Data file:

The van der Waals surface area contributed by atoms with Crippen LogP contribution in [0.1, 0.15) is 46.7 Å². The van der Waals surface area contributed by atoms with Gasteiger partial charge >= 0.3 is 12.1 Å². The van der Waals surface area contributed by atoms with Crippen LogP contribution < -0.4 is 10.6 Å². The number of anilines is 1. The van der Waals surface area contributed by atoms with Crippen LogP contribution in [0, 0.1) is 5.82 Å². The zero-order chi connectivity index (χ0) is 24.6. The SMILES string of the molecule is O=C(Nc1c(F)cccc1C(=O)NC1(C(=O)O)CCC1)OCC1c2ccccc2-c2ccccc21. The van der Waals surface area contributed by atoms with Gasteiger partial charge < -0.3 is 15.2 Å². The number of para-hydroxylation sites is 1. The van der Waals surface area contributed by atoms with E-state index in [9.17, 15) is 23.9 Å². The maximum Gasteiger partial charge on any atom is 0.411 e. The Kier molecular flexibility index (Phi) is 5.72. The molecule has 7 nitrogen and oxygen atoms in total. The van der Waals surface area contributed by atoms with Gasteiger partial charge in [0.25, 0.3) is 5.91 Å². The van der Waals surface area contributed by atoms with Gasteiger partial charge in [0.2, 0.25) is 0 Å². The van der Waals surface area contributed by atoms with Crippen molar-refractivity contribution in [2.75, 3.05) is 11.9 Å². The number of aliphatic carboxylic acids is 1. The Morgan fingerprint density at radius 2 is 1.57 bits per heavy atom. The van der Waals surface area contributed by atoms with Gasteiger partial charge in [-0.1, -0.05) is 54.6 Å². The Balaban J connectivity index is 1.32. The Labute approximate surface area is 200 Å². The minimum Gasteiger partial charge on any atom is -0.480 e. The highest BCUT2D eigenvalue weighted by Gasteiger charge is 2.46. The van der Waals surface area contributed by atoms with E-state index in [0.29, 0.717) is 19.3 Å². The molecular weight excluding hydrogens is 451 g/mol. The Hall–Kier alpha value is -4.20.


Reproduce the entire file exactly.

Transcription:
The van der Waals surface area contributed by atoms with Crippen LogP contribution in [0.1, 0.15) is 46.7 Å². The van der Waals surface area contributed by atoms with Gasteiger partial charge >= 0.3 is 12.1 Å². The van der Waals surface area contributed by atoms with Crippen LogP contribution < -0.4 is 10.6 Å². The number of anilines is 1. The van der Waals surface area contributed by atoms with Crippen LogP contribution in [0, 0.1) is 5.82 Å². The zero-order chi connectivity index (χ0) is 24.6. The SMILES string of the molecule is O=C(Nc1c(F)cccc1C(=O)NC1(C(=O)O)CCC1)OCC1c2ccccc2-c2ccccc21. The van der Waals surface area contributed by atoms with Gasteiger partial charge < -0.3 is 15.2 Å². The number of para-hydroxylation sites is 1. The van der Waals surface area contributed by atoms with E-state index in [9.17, 15) is 23.9 Å². The maximum Gasteiger partial charge on any atom is 0.411 e. The Kier molecular flexibility index (Phi) is 5.72. The molecule has 7 nitrogen and oxygen atoms in total. The van der Waals surface area contributed by atoms with Gasteiger partial charge in [0.25, 0.3) is 5.91 Å². The van der Waals surface area contributed by atoms with Gasteiger partial charge in [0.2, 0.25) is 0 Å². The van der Waals surface area contributed by atoms with Crippen molar-refractivity contribution in [2.75, 3.05) is 11.9 Å². The number of aliphatic carboxylic acids is 1. The Morgan fingerprint density at radius 2 is 1.57 bits per heavy atom. The van der Waals surface area contributed by atoms with Gasteiger partial charge in [-0.1, -0.05) is 54.6 Å². The Balaban J connectivity index is 1.32. The Labute approximate surface area is 200 Å². The minimum Gasteiger partial charge on any atom is -0.480 e. The highest BCUT2D eigenvalue weighted by Gasteiger charge is 2.46. The van der Waals surface area contributed by atoms with E-state index in [0.29, 0.717) is 19.3 Å². The molecular weight excluding hydrogens is 451 g/mol. The Hall–Kier alpha value is -4.20.